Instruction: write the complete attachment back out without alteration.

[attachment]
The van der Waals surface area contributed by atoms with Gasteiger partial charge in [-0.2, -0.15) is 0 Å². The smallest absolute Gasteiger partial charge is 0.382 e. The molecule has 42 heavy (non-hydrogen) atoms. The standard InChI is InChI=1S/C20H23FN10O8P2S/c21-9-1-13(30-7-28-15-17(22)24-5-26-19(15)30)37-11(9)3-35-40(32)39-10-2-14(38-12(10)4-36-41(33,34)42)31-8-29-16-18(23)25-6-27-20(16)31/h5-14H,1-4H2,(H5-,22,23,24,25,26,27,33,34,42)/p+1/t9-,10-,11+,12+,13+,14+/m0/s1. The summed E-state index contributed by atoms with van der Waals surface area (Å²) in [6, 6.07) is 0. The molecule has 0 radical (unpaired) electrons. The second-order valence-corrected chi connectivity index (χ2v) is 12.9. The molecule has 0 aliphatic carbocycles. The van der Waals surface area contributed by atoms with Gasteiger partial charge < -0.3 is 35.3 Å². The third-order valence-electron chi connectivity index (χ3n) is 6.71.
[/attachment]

The van der Waals surface area contributed by atoms with Gasteiger partial charge in [-0.2, -0.15) is 0 Å². The smallest absolute Gasteiger partial charge is 0.382 e. The molecule has 42 heavy (non-hydrogen) atoms. The standard InChI is InChI=1S/C20H23FN10O8P2S/c21-9-1-13(30-7-28-15-17(22)24-5-26-19(15)30)37-11(9)3-35-40(32)39-10-2-14(38-12(10)4-36-41(33,34)42)31-8-29-16-18(23)25-6-27-20(16)31/h5-14H,1-4H2,(H5-,22,23,24,25,26,27,33,34,42)/p+1/t9-,10-,11+,12+,13+,14+/m0/s1. The summed E-state index contributed by atoms with van der Waals surface area (Å²) in [6, 6.07) is 0. The molecule has 0 radical (unpaired) electrons. The second-order valence-corrected chi connectivity index (χ2v) is 12.9. The molecule has 0 aliphatic carbocycles. The van der Waals surface area contributed by atoms with Gasteiger partial charge < -0.3 is 35.3 Å². The third-order valence-electron chi connectivity index (χ3n) is 6.71.